You can nature-fake it – just live trap a weasel (no small feat) and photograph it on soil and leaf litter set in a cage.
Or you can set a camera in a mountain beaver burrow.
But there’s risk and a technical challenge to leaving a camera underground in a rodent burrow for half a year.
You have to supplement the camera’s normal battery power so it can take flash photos for 6 months. (I wired 4 external batteries -- 2 D and 2 C cells -- to the camera for back up power, and used 2 9-volt batteries to power the controller.)
And you have to retrieve your camera before spring snowmelt floods the burrow and drowns the camera or buries it in silt.
I was ready to deploy in the fall of 2013, but procrastinated, and the snow shut me out that winter.
I procrastinated again in 2014, but it was a drought year, and I got away with setting the camera in early November.
Disappointment came the following May when I discovered the batteries died 45 days into the bargain and before any weasel made an appearance. Murphy’s Law.
Last winter I had the camera in the ground on October 7th.
The camera had been out 8 months when I drove to the site a couple weeks ago with Bill and Diane Wilson.
Our timing seemed okay. The snow was gone at 6000 feet, and the Forest Service road was dry. The only thing that was worrisome was the Yuba River, which was already roaring from snowmelt.
At 7000 feet snowdrifts blocked the road.
“Wait here Bill, I think it’s within walking distance.”
I skirted the drifts on the road, but it was solid snow at the creek, which was a choppy gusher.
This was not a good sign because the camera was in an alder thicket on a silt bench a few yards from the creek and only a few feet above water in summer.
A few minutes later I found the alder thicket; normally 8-15 feet high, it was flattened by snowpack.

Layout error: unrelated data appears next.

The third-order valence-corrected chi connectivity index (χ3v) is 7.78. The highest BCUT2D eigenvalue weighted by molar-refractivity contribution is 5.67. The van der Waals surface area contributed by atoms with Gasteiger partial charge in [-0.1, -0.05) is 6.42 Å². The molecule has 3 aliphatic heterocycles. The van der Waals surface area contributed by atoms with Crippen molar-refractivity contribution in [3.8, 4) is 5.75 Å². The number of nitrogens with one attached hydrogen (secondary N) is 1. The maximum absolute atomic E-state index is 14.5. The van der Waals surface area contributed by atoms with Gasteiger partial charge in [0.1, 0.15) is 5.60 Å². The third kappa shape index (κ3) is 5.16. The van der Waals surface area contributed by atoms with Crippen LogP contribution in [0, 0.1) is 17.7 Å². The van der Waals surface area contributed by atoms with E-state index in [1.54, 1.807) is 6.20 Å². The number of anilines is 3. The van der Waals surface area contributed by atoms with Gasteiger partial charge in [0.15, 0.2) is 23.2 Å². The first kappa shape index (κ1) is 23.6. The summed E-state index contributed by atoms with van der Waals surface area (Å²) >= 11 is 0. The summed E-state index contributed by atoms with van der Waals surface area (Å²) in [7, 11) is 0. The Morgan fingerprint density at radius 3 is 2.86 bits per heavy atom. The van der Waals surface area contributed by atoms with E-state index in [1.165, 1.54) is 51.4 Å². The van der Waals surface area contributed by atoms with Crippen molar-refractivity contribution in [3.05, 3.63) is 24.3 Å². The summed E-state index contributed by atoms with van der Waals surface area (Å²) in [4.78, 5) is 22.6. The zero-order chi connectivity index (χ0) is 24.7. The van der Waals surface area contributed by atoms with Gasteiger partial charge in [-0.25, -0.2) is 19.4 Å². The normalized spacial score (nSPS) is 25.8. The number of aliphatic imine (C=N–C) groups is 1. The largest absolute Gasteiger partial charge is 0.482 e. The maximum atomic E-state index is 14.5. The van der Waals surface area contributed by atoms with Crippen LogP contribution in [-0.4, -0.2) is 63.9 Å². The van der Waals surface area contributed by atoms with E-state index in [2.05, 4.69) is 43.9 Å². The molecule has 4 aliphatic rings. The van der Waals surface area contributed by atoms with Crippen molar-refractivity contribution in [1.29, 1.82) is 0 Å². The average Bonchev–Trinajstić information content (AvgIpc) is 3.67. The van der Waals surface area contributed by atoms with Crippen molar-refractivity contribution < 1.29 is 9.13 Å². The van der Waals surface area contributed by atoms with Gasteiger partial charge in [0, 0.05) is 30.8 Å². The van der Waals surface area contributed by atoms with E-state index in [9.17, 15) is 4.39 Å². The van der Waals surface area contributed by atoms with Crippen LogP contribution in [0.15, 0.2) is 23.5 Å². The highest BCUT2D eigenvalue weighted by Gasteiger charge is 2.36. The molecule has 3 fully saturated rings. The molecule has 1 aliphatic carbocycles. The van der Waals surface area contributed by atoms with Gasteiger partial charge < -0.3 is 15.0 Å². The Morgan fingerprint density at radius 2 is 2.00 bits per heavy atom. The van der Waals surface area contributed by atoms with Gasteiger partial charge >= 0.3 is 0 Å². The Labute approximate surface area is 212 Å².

I’m standing there thinking it would take a team with shovels and spuds to expose the camera, when I see a bare spot and a piece of weathered plywood.
It was the cover over the tunnel and camera.
I tugged it free like a crazed treasure hunter . . . and “Damn (expletives deleted)!”
The tunnel was flooded.
I yanked the stake free with the camera attached . . . and “DAMN! (more expletives deleted)!”
Rust-colored water drained from the camera case.
I pulled the precious SD card, dried it, and headed back to the car with the dripping camera trap.
At San Francisco State University’s field campus we downloaded the file.
The camera took 106 photos before unseasonal rain flooded the burrow at the end of January.
I was resigned to another failure as we scrolled through blank exposures and occasional pictures of vole, shrew, or chickaree.
Then the snow-white weasel appeared. On January 7th. One image.
It was the last animal picture on the card.
Three weeks before the flood that ruined the camera.
Tuesday, May 31, 2016
There it is, a gob of minced meat of unknown origin, just as I found it next to a pool in the Butte Creek watershed.
Fred sniffed it tentatively and left it alone.
I photographed it with an 8" crescent wrench for perspective.
Here are some other clues to help you solve the riddle.
It was 2:00 on Memorial Day, temperature in the 90s, and Fred barked several times as we climbed down the slope to the pool on the creek.
Now then, what left the gob of minced meat?